Using Cookies for Realistic Lighting

As delicious as it sounds, and unlike those pesky internet cookies — cookies in Unity act as a mask (or gobo for my fellow entertainment industry peeps), that are placed on a light source to create shadows. These can either be used for special effects, or to mimic real life fixture attributes, whilst using very little runtime resources.

To add a cookie, we first need an appropriate texture. These images need to be greyscale, and a quick google can provide many different free images

Example pack I found and downloaded

Adding one of these images to our project folder allows us to set it up as a cookie texture. To do so, we need to change the Texture Type and apply, although in the High Definition Rendering Pipeline, cookies are actually handled as default texture types. We also want to make sure our Alpha Source is set to From Gray Scale.

Within our Light component, we can now drag and drop our Cookie to see it take effect!

What is also worth noting, is how different light types interact. A Spotlight will handle the cookie texture as expected, but Point lights disperse light in all directions, therefore we need to set the cookie texture’s type to convert it into a Cubemap.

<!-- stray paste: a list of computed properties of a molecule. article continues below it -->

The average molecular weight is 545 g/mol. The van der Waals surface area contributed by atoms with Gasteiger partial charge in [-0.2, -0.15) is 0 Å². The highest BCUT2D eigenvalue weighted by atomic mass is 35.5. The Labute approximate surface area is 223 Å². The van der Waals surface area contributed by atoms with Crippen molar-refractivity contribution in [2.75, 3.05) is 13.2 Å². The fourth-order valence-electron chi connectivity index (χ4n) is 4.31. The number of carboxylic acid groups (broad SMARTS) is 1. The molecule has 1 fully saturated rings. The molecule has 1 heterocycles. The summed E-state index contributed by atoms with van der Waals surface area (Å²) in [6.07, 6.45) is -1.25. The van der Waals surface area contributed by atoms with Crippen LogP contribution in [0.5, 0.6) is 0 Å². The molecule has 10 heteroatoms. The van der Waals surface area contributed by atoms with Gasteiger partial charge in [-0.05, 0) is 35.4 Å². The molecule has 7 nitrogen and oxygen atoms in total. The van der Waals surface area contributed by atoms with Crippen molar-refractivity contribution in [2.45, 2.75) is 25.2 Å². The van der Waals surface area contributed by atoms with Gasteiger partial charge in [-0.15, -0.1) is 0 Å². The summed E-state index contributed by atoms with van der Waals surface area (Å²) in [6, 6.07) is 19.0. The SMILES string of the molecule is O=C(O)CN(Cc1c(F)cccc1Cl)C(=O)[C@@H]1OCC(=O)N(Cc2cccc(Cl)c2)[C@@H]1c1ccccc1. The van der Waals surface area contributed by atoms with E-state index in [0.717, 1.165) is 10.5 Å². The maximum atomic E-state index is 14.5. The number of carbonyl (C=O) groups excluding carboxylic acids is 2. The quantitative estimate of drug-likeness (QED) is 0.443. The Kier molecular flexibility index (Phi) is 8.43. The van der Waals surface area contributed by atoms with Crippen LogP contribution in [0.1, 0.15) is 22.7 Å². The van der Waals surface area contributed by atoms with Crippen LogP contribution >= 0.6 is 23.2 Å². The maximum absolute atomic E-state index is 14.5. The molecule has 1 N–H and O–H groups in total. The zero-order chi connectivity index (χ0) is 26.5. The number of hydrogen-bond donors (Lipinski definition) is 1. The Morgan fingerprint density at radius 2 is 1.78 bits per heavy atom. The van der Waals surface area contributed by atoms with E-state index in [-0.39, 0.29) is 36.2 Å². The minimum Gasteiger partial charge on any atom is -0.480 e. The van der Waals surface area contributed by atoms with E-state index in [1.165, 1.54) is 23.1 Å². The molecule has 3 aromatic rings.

As for Directional lights, they can use either type, but will interact differently. A spotlight cookie will have the texture appear once in the direct path, whereas a point light cookie will repeat the texture in a tiled pattern across the scene.

A spotlight I added with a cookie, to rotate around the room, mimicking a warning light. Having a cookie texture, combined with volumetric lighting, prevents it from looking like an unrealistic solid light source

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